Maggie's tail thumped the dirt hard. This was a game they played often, so she knew what was coming, and lived for the joy of this moment.

0840 hours, Al Jabar Province, the Republic of Afghanistan. It was 109 degrees, and would reach 120.

The desert sun beat hard on Maggie's thick fur as a dozen marines un-assed three Humvees and formed up in a loose column twenty meters behind her. Maggie knew the other marines, but they meant little to her. Pete was relaxed around them, so Maggie tolerated them but only when Pete was near. They were familiar, but not pack. Pete was pack. Pete was hers. Maggie and Pete ate together, slept together, and played together 24/7. She loved, adored, protected, and defended him, and she felt lost without him. When the other marines came too close, Maggie warned them with a low growl. She and her kind had been bred to guard and protect what was hers, and Pete was hers. They were pack.

Now, this moment, Maggie was totally focused on Pete. Nothing else mattered or existed. There was only Pete, and Maggie's joyful expectation of the game they were about to play when a voice called out behind her.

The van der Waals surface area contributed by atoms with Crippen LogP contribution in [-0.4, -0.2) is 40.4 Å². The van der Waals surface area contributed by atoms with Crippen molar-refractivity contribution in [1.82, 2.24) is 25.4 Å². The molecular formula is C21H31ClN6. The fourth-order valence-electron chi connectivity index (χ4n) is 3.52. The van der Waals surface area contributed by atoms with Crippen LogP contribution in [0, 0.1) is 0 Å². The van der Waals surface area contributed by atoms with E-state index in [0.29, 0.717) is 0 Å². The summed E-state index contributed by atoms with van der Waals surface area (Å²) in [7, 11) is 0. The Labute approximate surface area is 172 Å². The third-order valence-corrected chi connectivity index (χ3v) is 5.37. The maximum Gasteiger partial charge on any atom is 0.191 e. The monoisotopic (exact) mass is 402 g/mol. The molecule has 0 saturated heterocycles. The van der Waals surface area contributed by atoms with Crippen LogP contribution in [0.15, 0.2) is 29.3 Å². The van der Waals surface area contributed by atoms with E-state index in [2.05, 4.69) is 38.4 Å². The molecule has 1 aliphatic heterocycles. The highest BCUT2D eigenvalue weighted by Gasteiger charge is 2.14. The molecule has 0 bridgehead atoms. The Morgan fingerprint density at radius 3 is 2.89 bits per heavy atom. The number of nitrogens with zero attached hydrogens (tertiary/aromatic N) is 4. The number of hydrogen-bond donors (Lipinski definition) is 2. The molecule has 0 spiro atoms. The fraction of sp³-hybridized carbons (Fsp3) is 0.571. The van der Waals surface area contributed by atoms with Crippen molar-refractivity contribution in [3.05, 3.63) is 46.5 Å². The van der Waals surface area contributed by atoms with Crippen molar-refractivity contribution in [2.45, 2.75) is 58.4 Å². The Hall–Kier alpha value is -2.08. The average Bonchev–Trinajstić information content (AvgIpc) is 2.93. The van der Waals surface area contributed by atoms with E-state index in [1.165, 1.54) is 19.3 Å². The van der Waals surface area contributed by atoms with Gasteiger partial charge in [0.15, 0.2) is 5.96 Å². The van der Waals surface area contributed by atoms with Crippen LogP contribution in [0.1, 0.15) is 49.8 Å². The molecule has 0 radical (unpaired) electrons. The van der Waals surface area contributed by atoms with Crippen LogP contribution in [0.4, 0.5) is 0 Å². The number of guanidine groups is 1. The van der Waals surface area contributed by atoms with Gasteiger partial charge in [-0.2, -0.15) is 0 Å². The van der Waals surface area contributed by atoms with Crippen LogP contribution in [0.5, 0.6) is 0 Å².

"Yo, Pete. We're good, bro. Roll out."

Pete glanced at the other humans, then smiled wider at Maggie.

"Wanna see it, girl? Wanna see what I got?"

Pete took a fluorescent green ball from beneath his flak jacket.

Maggie's eyes locked on the ball, and she stood like a shot, up on all fours, whining for Pete to throw it. Maggie lived to chase the green ball. It was their favorite toy and her favorite game. Pete would throw it hard and far, and Maggie would power after it, chasing it down with a feeling of purpose and bliss; catch it, clamp it tight in her jaws, and proudly bring it back, where Pete was always waiting to shower her with love and approval. Chasing the green ball was her absolute favorite game, but now Pete showed her the ball only as a promise of the bliss to come. Maggie knew the routine and was cool with it. If she found the smells Pete had taught her to find, she would be rewarded with the ball. That was their game. She must find the right smells.